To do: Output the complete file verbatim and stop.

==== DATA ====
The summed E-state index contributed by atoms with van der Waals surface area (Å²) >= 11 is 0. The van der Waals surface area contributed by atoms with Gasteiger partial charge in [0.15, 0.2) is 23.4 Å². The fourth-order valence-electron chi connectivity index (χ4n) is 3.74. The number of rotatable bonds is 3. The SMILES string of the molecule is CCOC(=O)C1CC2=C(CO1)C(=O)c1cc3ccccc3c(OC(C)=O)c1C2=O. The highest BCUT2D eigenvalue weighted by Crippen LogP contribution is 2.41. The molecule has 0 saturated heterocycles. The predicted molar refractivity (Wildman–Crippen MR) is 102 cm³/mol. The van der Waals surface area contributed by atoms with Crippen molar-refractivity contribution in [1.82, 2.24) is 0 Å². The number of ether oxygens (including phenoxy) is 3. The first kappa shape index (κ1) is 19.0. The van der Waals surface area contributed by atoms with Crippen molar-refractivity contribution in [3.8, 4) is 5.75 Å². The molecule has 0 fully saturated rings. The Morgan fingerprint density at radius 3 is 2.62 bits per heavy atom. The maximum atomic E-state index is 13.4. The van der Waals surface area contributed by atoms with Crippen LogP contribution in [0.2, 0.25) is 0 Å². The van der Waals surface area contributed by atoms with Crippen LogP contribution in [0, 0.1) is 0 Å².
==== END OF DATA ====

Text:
The summed E-state index contributed by atoms with van der Waals surface area (Å²) >= 11 is 0. The van der Waals surface area contributed by atoms with Gasteiger partial charge in [0.15, 0.2) is 23.4 Å². The fourth-order valence-electron chi connectivity index (χ4n) is 3.74. The number of rotatable bonds is 3. The SMILES string of the molecule is CCOC(=O)C1CC2=C(CO1)C(=O)c1cc3ccccc3c(OC(C)=O)c1C2=O. The highest BCUT2D eigenvalue weighted by Crippen LogP contribution is 2.41. The molecule has 0 saturated heterocycles. The predicted molar refractivity (Wildman–Crippen MR) is 102 cm³/mol. The van der Waals surface area contributed by atoms with Crippen molar-refractivity contribution in [1.82, 2.24) is 0 Å². The number of ether oxygens (including phenoxy) is 3. The first kappa shape index (κ1) is 19.0. The van der Waals surface area contributed by atoms with Crippen molar-refractivity contribution in [3.8, 4) is 5.75 Å². The molecule has 0 fully saturated rings. The Morgan fingerprint density at radius 3 is 2.62 bits per heavy atom. The maximum atomic E-state index is 13.4. The van der Waals surface area contributed by atoms with Crippen LogP contribution in [0.2, 0.25) is 0 Å². The van der Waals surface area contributed by atoms with Crippen LogP contribution in [0, 0.1) is 0 Å².